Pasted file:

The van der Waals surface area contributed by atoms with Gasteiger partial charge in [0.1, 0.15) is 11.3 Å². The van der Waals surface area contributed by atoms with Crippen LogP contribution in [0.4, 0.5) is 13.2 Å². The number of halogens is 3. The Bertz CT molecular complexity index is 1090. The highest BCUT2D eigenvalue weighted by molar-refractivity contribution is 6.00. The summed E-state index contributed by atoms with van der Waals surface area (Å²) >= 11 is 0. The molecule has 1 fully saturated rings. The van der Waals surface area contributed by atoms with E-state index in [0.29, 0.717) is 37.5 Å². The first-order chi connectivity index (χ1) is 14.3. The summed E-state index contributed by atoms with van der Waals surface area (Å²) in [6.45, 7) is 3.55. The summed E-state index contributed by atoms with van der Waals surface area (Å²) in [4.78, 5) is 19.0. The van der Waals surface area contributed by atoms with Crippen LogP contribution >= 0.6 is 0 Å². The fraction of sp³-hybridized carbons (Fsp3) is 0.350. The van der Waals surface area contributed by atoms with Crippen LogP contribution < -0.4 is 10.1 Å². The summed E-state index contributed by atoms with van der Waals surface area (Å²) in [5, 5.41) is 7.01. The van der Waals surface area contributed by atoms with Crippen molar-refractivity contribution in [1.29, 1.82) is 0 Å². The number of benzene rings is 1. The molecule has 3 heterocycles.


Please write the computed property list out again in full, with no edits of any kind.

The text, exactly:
The van der Waals surface area contributed by atoms with Gasteiger partial charge in [0.1, 0.15) is 11.3 Å². The van der Waals surface area contributed by atoms with Crippen LogP contribution in [0.4, 0.5) is 13.2 Å². The number of halogens is 3. The Bertz CT molecular complexity index is 1090. The highest BCUT2D eigenvalue weighted by molar-refractivity contribution is 6.00. The summed E-state index contributed by atoms with van der Waals surface area (Å²) >= 11 is 0. The molecule has 1 fully saturated rings. The van der Waals surface area contributed by atoms with E-state index in [0.29, 0.717) is 37.5 Å². The first-order chi connectivity index (χ1) is 14.3. The summed E-state index contributed by atoms with van der Waals surface area (Å²) in [6.45, 7) is 3.55. The summed E-state index contributed by atoms with van der Waals surface area (Å²) in [4.78, 5) is 19.0. The van der Waals surface area contributed by atoms with Crippen LogP contribution >= 0.6 is 0 Å². The fraction of sp³-hybridized carbons (Fsp3) is 0.350. The van der Waals surface area contributed by atoms with Crippen LogP contribution < -0.4 is 10.1 Å². The summed E-state index contributed by atoms with van der Waals surface area (Å²) in [5, 5.41) is 7.01. The van der Waals surface area contributed by atoms with Crippen molar-refractivity contribution in [1.29, 1.82) is 0 Å². The number of benzene rings is 1. The molecule has 3 heterocycles.